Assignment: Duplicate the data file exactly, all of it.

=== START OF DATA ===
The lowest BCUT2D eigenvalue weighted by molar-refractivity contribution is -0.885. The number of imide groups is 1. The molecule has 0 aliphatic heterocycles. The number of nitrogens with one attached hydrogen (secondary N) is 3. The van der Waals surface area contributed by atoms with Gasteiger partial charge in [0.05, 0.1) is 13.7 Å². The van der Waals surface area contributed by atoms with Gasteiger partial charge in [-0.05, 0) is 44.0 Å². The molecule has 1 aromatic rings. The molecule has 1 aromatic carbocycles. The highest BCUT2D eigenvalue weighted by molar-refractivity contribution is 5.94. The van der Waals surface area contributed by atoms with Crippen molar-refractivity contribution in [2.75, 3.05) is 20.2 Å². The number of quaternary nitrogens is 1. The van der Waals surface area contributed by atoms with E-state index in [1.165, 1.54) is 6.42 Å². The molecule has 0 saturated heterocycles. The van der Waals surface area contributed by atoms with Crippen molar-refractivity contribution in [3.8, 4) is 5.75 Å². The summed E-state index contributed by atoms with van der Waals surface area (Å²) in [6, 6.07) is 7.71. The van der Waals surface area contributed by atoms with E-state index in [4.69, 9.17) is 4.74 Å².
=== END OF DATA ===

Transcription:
The lowest BCUT2D eigenvalue weighted by molar-refractivity contribution is -0.885. The number of imide groups is 1. The molecule has 0 aliphatic heterocycles. The number of nitrogens with one attached hydrogen (secondary N) is 3. The van der Waals surface area contributed by atoms with Gasteiger partial charge in [0.05, 0.1) is 13.7 Å². The van der Waals surface area contributed by atoms with Gasteiger partial charge in [-0.05, 0) is 44.0 Å². The molecule has 1 aromatic rings. The molecule has 1 aromatic carbocycles. The highest BCUT2D eigenvalue weighted by molar-refractivity contribution is 5.94. The van der Waals surface area contributed by atoms with Crippen molar-refractivity contribution in [2.75, 3.05) is 20.2 Å². The number of quaternary nitrogens is 1. The van der Waals surface area contributed by atoms with E-state index in [1.165, 1.54) is 6.42 Å². The molecule has 0 saturated heterocycles. The van der Waals surface area contributed by atoms with Crippen molar-refractivity contribution in [3.8, 4) is 5.75 Å². The summed E-state index contributed by atoms with van der Waals surface area (Å²) in [6, 6.07) is 7.71. The van der Waals surface area contributed by atoms with E-state index in [4.69, 9.17) is 4.74 Å².